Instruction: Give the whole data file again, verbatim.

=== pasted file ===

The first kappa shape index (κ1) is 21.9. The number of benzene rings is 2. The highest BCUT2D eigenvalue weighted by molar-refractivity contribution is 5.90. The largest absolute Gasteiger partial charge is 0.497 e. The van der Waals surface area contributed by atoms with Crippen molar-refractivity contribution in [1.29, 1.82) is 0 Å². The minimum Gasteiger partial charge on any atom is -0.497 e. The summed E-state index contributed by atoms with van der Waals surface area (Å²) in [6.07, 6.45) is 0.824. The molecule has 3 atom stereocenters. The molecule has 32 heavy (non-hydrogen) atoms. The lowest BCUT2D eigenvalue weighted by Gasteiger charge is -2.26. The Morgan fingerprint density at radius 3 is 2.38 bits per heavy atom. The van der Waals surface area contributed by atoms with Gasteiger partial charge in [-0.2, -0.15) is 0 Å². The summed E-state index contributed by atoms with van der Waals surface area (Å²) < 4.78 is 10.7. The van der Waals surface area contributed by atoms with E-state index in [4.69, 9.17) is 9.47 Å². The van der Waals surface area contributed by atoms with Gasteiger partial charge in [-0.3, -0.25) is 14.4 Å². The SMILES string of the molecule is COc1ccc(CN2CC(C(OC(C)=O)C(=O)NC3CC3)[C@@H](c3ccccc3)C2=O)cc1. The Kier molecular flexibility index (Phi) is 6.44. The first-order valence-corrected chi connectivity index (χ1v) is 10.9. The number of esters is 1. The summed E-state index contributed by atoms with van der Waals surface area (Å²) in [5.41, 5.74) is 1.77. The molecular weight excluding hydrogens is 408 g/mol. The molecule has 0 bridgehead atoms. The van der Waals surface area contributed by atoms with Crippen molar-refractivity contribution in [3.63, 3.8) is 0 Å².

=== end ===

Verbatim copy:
The first kappa shape index (κ1) is 21.9. The number of benzene rings is 2. The highest BCUT2D eigenvalue weighted by molar-refractivity contribution is 5.90. The largest absolute Gasteiger partial charge is 0.497 e. The van der Waals surface area contributed by atoms with Crippen molar-refractivity contribution in [1.29, 1.82) is 0 Å². The minimum Gasteiger partial charge on any atom is -0.497 e. The summed E-state index contributed by atoms with van der Waals surface area (Å²) in [6.07, 6.45) is 0.824. The molecule has 3 atom stereocenters. The molecule has 32 heavy (non-hydrogen) atoms. The lowest BCUT2D eigenvalue weighted by Gasteiger charge is -2.26. The Morgan fingerprint density at radius 3 is 2.38 bits per heavy atom. The van der Waals surface area contributed by atoms with Gasteiger partial charge in [-0.2, -0.15) is 0 Å². The summed E-state index contributed by atoms with van der Waals surface area (Å²) < 4.78 is 10.7. The van der Waals surface area contributed by atoms with E-state index in [4.69, 9.17) is 9.47 Å². The van der Waals surface area contributed by atoms with Gasteiger partial charge in [-0.3, -0.25) is 14.4 Å². The SMILES string of the molecule is COc1ccc(CN2CC(C(OC(C)=O)C(=O)NC3CC3)[C@@H](c3ccccc3)C2=O)cc1. The Kier molecular flexibility index (Phi) is 6.44. The first-order valence-corrected chi connectivity index (χ1v) is 10.9. The number of esters is 1. The summed E-state index contributed by atoms with van der Waals surface area (Å²) in [5.41, 5.74) is 1.77. The molecular weight excluding hydrogens is 408 g/mol. The molecule has 0 bridgehead atoms. The van der Waals surface area contributed by atoms with Crippen molar-refractivity contribution in [3.63, 3.8) is 0 Å².